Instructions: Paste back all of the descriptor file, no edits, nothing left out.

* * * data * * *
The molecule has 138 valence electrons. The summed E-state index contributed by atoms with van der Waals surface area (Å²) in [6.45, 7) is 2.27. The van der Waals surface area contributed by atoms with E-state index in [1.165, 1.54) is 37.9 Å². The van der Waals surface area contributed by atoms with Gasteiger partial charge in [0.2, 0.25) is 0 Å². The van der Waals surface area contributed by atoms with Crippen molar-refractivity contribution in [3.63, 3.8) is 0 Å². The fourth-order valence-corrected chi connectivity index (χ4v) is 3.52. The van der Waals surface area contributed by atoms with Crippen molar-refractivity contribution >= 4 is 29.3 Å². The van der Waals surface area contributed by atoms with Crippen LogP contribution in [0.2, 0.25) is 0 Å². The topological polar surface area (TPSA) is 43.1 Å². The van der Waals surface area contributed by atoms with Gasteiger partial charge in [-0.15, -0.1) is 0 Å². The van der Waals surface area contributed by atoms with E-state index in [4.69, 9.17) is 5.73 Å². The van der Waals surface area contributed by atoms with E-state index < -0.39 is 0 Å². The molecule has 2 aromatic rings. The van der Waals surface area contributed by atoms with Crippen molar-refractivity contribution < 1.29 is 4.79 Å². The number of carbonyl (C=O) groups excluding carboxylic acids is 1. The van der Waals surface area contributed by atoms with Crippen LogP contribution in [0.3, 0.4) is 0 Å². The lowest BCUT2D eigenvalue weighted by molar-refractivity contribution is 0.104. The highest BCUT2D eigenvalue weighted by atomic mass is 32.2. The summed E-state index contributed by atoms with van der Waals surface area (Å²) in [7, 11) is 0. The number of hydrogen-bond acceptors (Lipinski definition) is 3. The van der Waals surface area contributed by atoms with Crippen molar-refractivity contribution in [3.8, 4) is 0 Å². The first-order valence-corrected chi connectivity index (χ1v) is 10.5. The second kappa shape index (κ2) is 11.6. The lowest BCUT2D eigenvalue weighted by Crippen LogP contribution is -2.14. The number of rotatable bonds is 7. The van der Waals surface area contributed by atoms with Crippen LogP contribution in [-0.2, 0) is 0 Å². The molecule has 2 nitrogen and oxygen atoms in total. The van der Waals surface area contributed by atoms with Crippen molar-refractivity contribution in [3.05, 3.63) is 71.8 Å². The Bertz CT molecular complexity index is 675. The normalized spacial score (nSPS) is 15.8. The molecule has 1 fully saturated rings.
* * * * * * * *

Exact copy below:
The molecule has 138 valence electrons. The summed E-state index contributed by atoms with van der Waals surface area (Å²) in [6.45, 7) is 2.27. The van der Waals surface area contributed by atoms with E-state index in [1.165, 1.54) is 37.9 Å². The van der Waals surface area contributed by atoms with Gasteiger partial charge in [0.2, 0.25) is 0 Å². The van der Waals surface area contributed by atoms with Crippen molar-refractivity contribution in [3.63, 3.8) is 0 Å². The fourth-order valence-corrected chi connectivity index (χ4v) is 3.52. The van der Waals surface area contributed by atoms with Crippen molar-refractivity contribution >= 4 is 29.3 Å². The van der Waals surface area contributed by atoms with Crippen LogP contribution in [0.2, 0.25) is 0 Å². The topological polar surface area (TPSA) is 43.1 Å². The van der Waals surface area contributed by atoms with Gasteiger partial charge in [-0.15, -0.1) is 0 Å². The van der Waals surface area contributed by atoms with E-state index in [4.69, 9.17) is 5.73 Å². The van der Waals surface area contributed by atoms with E-state index < -0.39 is 0 Å². The molecule has 2 aromatic rings. The van der Waals surface area contributed by atoms with Crippen molar-refractivity contribution < 1.29 is 4.79 Å². The number of carbonyl (C=O) groups excluding carboxylic acids is 1. The van der Waals surface area contributed by atoms with Crippen LogP contribution in [0.3, 0.4) is 0 Å². The lowest BCUT2D eigenvalue weighted by molar-refractivity contribution is 0.104. The highest BCUT2D eigenvalue weighted by atomic mass is 32.2. The summed E-state index contributed by atoms with van der Waals surface area (Å²) in [7, 11) is 0. The number of hydrogen-bond acceptors (Lipinski definition) is 3. The van der Waals surface area contributed by atoms with Crippen molar-refractivity contribution in [3.8, 4) is 0 Å². The first-order valence-corrected chi connectivity index (χ1v) is 10.5. The second kappa shape index (κ2) is 11.6. The lowest BCUT2D eigenvalue weighted by Crippen LogP contribution is -2.14. The number of rotatable bonds is 7. The van der Waals surface area contributed by atoms with Crippen LogP contribution in [-0.2, 0) is 0 Å². The molecule has 2 nitrogen and oxygen atoms in total. The van der Waals surface area contributed by atoms with Crippen molar-refractivity contribution in [3.05, 3.63) is 71.8 Å². The Bertz CT molecular complexity index is 675. The normalized spacial score (nSPS) is 15.8. The molecule has 1 fully saturated rings.